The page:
This week (18-24 May 2020) is ‘Mental Health Awareness Week’ in the UK – May is also US ‘Mental Health Month’, and ‘World Mental Health Day’, in case you were wondering, is a separately-coordinated enterprise, and will be on Saturday 10 October. The fact that we have events such as these in the twenty-first century tells you two things. Explicitly it is evidence that, in general, our society pushes itself to recognise the importance of mental health, the prevalence of mental illness, and that signposting the various specialist treatments and resources that are available for people struggling with any number of specific conditions is an urgent priority. The implicit message, though, is that mental health and mental illness have long been neglected in our broader political, social and medical public discourse. While there are valuable and life-saving public health campaigns around specific physical conditions such as various forms of cancer, strokes, heart disease, etc., there is palpably no need for a special day or week or month to remind people that physical illness is, in fact, a ‘thing’.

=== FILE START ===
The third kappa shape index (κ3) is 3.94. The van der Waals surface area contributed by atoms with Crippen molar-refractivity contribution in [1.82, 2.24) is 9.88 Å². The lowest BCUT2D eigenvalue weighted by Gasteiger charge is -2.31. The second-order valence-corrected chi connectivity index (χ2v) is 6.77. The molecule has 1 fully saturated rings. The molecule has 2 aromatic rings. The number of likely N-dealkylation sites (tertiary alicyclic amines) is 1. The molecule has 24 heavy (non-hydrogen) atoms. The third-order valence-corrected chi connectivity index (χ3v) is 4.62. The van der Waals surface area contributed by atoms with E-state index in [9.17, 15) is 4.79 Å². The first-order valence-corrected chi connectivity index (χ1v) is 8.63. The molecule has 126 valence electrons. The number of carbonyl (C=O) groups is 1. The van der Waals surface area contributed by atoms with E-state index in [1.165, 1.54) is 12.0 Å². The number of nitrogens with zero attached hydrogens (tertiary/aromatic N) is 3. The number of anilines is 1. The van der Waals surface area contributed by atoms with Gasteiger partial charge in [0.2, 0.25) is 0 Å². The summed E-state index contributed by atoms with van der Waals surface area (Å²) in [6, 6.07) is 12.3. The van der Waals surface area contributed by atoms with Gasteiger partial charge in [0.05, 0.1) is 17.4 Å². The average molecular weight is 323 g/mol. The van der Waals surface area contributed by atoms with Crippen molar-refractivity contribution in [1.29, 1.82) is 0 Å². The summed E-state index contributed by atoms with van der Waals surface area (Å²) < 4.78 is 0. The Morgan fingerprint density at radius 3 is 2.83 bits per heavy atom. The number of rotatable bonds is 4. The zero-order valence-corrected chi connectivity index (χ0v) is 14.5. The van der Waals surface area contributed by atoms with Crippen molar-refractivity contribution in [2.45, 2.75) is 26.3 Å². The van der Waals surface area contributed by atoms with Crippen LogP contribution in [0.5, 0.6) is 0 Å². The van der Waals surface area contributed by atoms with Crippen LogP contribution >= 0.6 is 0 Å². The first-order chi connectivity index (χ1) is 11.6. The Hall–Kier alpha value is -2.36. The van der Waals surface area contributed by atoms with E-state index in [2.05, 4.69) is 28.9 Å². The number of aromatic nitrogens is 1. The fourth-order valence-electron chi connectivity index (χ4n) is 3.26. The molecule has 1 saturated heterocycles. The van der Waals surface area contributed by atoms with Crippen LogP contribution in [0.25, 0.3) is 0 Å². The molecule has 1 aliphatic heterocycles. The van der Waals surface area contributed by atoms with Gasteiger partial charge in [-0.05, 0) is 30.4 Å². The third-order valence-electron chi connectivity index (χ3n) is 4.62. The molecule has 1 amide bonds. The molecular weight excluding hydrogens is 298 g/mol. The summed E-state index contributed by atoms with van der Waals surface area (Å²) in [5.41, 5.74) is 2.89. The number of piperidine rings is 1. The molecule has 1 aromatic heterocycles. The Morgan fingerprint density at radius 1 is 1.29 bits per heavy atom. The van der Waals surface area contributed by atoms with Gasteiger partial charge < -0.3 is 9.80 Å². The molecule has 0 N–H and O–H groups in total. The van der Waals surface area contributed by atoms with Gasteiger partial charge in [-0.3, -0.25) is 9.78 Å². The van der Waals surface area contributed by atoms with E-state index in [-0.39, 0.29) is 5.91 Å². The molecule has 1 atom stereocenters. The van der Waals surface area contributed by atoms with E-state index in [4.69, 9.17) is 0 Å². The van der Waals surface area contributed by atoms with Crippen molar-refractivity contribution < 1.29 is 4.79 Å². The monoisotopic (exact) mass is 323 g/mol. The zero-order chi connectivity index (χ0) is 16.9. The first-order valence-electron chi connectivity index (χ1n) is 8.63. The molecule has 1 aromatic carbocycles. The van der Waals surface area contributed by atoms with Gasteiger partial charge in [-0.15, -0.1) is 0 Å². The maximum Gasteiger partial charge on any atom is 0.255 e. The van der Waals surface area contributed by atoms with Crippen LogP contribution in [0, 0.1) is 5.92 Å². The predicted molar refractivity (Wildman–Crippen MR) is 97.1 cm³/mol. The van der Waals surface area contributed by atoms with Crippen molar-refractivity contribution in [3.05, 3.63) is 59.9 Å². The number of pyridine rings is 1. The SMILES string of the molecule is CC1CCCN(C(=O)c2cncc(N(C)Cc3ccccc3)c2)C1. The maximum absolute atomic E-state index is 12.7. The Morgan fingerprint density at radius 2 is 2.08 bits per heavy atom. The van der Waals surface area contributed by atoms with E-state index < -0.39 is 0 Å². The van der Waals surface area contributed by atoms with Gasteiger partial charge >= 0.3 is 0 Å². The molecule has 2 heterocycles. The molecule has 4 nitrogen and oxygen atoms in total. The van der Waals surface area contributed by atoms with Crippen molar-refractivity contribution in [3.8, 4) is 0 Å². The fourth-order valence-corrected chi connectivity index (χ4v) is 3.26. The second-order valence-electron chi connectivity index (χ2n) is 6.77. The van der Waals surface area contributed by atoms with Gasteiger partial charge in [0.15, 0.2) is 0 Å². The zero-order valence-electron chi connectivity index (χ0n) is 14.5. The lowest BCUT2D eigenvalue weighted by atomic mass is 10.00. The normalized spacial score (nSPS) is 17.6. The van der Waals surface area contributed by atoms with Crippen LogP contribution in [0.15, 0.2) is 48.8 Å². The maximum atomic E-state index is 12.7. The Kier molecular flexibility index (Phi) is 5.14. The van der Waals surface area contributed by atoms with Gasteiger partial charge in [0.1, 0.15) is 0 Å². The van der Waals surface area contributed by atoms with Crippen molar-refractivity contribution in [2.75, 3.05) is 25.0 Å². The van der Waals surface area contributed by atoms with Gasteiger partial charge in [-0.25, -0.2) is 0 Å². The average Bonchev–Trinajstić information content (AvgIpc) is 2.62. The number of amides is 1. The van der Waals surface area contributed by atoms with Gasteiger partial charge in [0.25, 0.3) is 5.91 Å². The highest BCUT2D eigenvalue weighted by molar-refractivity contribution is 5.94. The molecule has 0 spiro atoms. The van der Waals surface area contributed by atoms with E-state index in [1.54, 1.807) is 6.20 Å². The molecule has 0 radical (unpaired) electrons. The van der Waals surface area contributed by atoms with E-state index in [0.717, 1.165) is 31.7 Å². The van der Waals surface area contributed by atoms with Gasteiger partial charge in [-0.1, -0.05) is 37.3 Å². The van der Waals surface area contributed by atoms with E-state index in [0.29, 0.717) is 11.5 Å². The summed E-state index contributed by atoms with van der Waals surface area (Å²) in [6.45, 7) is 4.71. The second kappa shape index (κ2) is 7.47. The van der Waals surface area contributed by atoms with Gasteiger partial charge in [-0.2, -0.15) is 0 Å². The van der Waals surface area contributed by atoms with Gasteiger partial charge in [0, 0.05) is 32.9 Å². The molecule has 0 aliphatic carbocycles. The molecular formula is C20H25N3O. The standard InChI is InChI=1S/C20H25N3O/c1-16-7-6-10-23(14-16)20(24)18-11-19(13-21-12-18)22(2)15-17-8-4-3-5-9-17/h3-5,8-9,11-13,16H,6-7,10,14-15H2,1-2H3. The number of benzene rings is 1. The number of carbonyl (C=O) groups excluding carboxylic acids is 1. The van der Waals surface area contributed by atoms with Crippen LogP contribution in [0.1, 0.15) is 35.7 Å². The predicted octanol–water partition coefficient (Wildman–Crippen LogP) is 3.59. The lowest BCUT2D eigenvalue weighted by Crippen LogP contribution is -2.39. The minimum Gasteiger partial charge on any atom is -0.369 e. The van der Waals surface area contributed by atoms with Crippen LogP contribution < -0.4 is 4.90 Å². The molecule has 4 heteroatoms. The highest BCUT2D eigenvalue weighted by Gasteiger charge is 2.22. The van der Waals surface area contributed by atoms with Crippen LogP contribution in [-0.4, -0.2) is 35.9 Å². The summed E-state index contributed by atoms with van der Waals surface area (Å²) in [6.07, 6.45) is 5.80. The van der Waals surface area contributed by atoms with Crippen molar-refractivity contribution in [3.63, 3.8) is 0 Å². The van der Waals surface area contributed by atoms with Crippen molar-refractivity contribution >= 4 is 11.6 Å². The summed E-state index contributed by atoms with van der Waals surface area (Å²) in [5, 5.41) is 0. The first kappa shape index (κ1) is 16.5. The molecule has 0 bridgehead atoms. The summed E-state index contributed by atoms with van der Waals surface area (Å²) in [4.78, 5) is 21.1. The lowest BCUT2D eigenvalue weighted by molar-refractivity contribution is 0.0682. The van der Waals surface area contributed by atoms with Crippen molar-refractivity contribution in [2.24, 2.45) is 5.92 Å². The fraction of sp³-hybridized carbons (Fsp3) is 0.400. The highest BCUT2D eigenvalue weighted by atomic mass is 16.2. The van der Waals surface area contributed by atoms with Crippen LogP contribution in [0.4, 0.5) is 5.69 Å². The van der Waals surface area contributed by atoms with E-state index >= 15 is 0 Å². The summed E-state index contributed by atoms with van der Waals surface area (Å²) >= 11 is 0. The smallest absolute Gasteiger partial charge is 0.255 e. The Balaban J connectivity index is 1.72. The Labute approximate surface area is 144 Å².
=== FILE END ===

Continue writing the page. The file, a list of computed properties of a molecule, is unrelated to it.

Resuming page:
My motivation for writing this post comes from two sources – firstly, from the project I am working on on the relationship between mental health and the English reformation, and secondly from my own experience of suffering from and receiving treatment for anxiety over the past few years. By accident rather than design(!), it just so happened during the autumn of 2019 that I read a lot of brilliant work about early modern mental health, mental illness, and the history of the early modern emotions, at the same time as I was working on my own mental health during a course of therapy. In this context I could not help but reflect upon the concordances and divergences between how we and our early modern forebears understood the workings of the human mind. In this post I want to offer some broad reflections on the similarities and differences between early modern and twenty-first century conceptions of mental illness, based largely on secondary literature. In subsequent posts (for I see this post by way of introduction) I plan to delve more deeply into the specific relationship between religious beliefs and mental illness, using evidence drawn from early modern letters.